The future of a historical cemetery in south London has been secured for decades following a deal reached by developers, Transport for London (TfL) and local campaigners.
Crossbones graveyard in Southwark is thought to contain remains of 15,000 paupers, prostitutes and children.
Plans for nearby redevelopment had been approved in the summer of 2020.
A 30-year lease granted to Bankside Open Spaces Trust "will secure [its'] future for years", the charity said.
The graveyard, close to London Bridge and now in the shadow of the Shard, was closed more than 150 years ago.
In the 1990s, construction workers digging tunnels in the area for the Jubilee line extension, discovered dozens of skulls and bones.
A local group, Friends of Crossbones, worked to preserve the graveyard together with Bankside Open Spaces Trust (BOST), and in 2014, a public garden of remembrance was opened, dedicated to those on the margins of society.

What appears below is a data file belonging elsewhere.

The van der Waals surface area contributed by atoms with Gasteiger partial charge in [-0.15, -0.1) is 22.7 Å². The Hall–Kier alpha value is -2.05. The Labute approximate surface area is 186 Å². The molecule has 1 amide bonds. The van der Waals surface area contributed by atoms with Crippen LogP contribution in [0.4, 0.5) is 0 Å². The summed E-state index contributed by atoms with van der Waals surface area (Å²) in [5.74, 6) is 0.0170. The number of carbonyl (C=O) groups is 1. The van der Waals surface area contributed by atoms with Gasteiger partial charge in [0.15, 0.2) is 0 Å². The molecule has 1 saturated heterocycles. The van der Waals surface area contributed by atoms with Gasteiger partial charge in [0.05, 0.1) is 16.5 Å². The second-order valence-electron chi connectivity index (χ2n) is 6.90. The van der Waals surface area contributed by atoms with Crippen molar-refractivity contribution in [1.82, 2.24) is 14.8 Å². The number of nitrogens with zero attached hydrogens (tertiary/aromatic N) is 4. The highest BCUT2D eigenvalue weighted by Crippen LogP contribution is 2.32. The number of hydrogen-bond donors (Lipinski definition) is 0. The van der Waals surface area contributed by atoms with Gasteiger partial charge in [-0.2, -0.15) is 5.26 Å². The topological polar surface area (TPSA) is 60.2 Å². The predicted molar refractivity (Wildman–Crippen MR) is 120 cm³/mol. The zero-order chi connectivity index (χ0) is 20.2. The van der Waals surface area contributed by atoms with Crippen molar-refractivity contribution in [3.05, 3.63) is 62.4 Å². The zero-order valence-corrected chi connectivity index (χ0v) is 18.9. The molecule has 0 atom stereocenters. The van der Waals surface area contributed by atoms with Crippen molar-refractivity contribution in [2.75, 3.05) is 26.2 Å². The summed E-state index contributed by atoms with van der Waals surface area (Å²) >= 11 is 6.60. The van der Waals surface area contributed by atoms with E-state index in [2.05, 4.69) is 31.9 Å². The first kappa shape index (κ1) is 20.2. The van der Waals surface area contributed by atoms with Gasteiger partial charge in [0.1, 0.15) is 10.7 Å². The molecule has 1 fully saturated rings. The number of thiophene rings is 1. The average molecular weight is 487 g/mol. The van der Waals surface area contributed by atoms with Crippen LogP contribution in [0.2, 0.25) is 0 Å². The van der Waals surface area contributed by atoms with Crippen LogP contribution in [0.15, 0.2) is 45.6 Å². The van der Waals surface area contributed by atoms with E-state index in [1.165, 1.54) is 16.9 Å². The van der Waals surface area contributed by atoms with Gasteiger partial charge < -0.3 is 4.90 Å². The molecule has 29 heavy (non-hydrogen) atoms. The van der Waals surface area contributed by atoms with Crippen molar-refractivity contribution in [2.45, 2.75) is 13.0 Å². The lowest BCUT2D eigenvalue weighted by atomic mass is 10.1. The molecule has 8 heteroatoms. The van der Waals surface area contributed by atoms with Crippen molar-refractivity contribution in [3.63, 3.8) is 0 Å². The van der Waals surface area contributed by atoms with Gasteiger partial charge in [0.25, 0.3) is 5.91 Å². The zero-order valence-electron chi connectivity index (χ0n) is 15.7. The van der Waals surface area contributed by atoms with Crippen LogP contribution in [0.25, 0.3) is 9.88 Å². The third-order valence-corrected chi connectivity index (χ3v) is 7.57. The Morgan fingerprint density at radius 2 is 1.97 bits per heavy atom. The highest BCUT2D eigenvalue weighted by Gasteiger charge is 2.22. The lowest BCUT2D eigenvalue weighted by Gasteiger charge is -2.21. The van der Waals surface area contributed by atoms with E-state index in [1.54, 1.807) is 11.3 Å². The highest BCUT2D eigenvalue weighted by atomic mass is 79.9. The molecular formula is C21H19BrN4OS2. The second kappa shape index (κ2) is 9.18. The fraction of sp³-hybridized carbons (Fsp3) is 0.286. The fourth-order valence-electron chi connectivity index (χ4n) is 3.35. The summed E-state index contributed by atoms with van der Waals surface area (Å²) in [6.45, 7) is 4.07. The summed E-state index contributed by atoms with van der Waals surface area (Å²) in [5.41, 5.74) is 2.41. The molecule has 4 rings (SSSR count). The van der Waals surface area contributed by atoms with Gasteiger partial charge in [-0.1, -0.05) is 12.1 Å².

There had been concern that the development of Landmark Court - which will provide 36 homes, offices and retail space - would have had an impact on the graveyard, which is on land now owned by Tfl.
Richard Upton, chief executive of developers U+I, said: "Crossbones Graveyard is one of London's extraordinary hidden places.
"From the outset we have been determined to secure the future of this special place, ensuring not only that it is preserved but enhanced."
Conditions attached to the development of Landmark Court means BOST will receive annual funding to support the maintenance of the garden and enable wardens to be on site during public opening hours.
A Tfl spokesman said the graveyard had played "an integral role in the area's history" and that it was important that the site was respected and honoured.
"We are thrilled to be starting the next chapter for this unique space," added BOST chief executive Charlotte Gilsenan.
Work on the Landmark Court scheme is expected to be completed in 2024.